Bollari fry made from Mangalore cucumber with its slight sweetish touch is a great accompaniment to akki roti, which is made out of rice flour. This dish quickly becomes a favourite of all who taste it. Being a simple dish to cook, it is as filling as it is tasty. It is not surprising to see that almost all the Kodava dishes have paddy, it being a staple crop grown in this region. Rice is also eaten with kanji a vegetable stew.


The ethereal oduputtu or “odu”, another speciality is made from unfermented rice batter sometimes with a little fenugreek seed ground into the rice .What really makes it unique is how it is made. Nooil whatsoever is used; instead, the pan is rubbed with a lump of resin, known as “banda”. This is the hardened resin of the Indian Copal tree, Vateriaindica. As the resin vaporizes, it leaves a barely discernible trace on the base, which takes on a subtle, elusive, fragrance that fills the entire room. You can almost eat the scent before even putting a morsel in your mouth.


Plenty of coffee added is in the mix too. Bella kapi- black coffee with jaggery needs to be tasted to get the full effect of how incredible raw coffee flavour can be. Make sure you do try it next time you’re here. You will not come out of the experience disappointed, I can guarantee you that.  And if you are still unsatisfied, wait till you smell the homemade wines…there are so many varieties that you would have to be in human to not appreciate at least one flavour!Cashews,hibiscus, pineapples ,rose petals, plums, raisins, rice, persimmons, passion fruit, , grapes, gooseberries,… well pretty much anything that catches their fancy is fermented and turned to liquid  immediately! The downside is that homemade wines need to be consumed within a year or two of being brewed. The longer they are unconsumed, the faster they degenerate into sediments, or worse… turn into vinegar that will need to be discarded.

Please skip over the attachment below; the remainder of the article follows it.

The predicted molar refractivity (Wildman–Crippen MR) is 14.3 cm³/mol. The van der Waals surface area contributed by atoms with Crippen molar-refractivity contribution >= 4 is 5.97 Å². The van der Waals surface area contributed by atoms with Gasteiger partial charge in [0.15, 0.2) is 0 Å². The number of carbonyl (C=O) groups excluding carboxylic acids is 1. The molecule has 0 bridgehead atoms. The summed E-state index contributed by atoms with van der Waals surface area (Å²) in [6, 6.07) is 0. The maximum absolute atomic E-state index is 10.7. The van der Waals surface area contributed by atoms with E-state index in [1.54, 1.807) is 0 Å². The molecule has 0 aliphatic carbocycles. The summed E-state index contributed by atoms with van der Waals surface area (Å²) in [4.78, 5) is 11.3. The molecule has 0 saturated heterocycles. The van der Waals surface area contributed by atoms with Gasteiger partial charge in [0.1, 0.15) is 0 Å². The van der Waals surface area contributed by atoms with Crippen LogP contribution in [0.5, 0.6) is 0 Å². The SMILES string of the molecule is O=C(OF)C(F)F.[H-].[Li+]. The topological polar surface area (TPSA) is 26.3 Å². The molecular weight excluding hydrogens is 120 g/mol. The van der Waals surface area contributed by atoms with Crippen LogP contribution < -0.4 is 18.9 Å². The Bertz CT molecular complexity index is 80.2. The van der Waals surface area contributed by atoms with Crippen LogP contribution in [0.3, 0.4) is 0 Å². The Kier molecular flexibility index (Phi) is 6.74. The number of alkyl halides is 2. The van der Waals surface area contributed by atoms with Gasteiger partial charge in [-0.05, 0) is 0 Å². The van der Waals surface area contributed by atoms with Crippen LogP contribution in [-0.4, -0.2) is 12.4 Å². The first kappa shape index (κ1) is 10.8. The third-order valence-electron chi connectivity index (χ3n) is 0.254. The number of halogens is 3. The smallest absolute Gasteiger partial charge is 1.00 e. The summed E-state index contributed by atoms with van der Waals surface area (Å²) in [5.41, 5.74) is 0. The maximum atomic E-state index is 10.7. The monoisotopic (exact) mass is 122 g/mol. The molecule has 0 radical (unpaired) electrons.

If you are still unconvinced (and most likely, the fussiest eater in the world!),you can stick to the traditional south Indian breakfast comprising ofiddi appams, dosas, upma, idlis, and appams which can be eaten with the usual accompaniments of coconut chutney, sambhar and vegetable stew.



If you love mushrooms, you should try out the Kummu curry which has all the classic Coorgi flavours and spices which really make the mushroom shine and turns an ordinary ingredient into something quite delightful! Chuttakummu is roasted mushrooms which are simply delicious!  Mushrooms are also pickled.


Seasonal vegetables and fruits are also consumed asthey are fresh and packed with flavour like the jackfruit and bamboo that grows in the rainy season. Koovaleputtu is made from jackfruit steamed in the banana leaf. Kajaya is a donut shaped sweet made from…wait for it…rice flour (what else?!) and jaggery that is quite popular. Coorgi’s aren’t as fond of sweets as they are of their  meat  but if you must indulge then try the Paaputtu ,which is a mix of steamed broken rice, coconut and sugar or tharipayasa,  a dessert made from sweetened milk and broken rice.


Local water bodies also provide ample seafood like crabs and different varieties of fish which arepopularly utilised in a lot of dishes. These are made usually during the monsoons.

 It was also once customary to place beed is along with the betel nut plate, for departing guests, though not many follow that tradition today. Since betel is grown here, it is consumed on a daily basis by a large population too.

People living here have since time immemorial, been reliant on local produce that they grew on the land and source from the surrounding forests, and this is reflected in their cuisine. They take pride in everything they grow and hunt and that reflects in the way they cook their food and the way they enjoy their meals. They are basically self-sufficient in all that they eat, drink and grow.

You might travel the world and taste food from all corners of the world. But in Coorg you will taste flavours you didn’t even know existed! And will surely leave with a desire to return for the coffee and the food if nothing else!!